Image processing is an area with many important applications, as well as challenging problems for mathematicians. In particular, Fourier/wavelets analysis and stochastic/statistical methods have had major impact in this area. Recently, there has been increased interest in a new and complementary approach, using partial differential equations (PDEs) and differential-geometric models. It offers a more systematic treatment of geometric features of mages, such as shapes, contours and curvatures, etc., as well as allowing the wealth of techniques developed for PDEs and Computational Fluid Dynamics (CFD) to be brought to bear on image processing tasks.
I'll use two examples from my recent work to illustrate this synergy:
1. A unified image restoration model using Total Variation (TV) which can be used to model denoising, deblurring, as well as image inpainting (e.g. restoring old scratched photos). The TV idea can be traced to shock capturing methods in CFD and was first used in image processing by Rudin, Osher and Fatemi.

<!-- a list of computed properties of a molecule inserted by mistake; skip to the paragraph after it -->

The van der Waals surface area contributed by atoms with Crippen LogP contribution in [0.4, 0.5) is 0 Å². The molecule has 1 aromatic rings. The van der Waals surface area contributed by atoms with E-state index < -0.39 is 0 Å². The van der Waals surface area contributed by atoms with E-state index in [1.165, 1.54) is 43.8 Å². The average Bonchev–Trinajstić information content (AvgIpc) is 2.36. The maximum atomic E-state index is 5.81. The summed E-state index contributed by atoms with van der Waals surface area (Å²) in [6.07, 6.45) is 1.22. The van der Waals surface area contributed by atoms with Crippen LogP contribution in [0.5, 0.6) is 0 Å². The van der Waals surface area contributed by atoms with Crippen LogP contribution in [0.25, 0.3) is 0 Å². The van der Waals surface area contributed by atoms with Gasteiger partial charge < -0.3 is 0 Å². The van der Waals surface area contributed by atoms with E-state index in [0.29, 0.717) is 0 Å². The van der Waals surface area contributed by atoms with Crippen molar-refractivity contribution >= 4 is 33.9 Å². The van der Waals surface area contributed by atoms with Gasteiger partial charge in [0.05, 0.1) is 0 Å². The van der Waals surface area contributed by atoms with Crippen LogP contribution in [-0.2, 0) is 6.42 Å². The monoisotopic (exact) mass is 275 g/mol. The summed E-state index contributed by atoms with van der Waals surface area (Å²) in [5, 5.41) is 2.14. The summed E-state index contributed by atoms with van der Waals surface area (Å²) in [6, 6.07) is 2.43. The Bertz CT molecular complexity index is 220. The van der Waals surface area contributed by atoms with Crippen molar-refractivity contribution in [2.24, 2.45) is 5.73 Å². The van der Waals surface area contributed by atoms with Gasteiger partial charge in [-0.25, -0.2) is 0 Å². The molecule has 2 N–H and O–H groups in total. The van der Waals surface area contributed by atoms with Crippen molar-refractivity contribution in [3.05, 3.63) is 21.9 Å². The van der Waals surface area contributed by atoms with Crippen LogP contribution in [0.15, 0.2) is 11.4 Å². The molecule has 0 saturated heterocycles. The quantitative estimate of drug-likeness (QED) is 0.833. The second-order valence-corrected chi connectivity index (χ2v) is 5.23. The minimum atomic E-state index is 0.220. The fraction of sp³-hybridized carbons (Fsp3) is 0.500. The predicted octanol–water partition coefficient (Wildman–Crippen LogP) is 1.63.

2. An "active contour" model which uses a variational level set method for object detection in scalar and vector-valued images. It can detect objects not necessarily defined by sharp edges, as well as objects undetectable in each channel of a vector-valued image or in the combined intensity. The contour can go through topological changes, and the model is robust to noise. The level set method was originally developed by Osher and Sethian for tracking interfaces in CFD.
(The above are joint works with Jackie Shen at the Univ. of Minnesota and Luminita Vese in the Math Dept at UCLA.)
- Computational Mathematics and Applications Seminar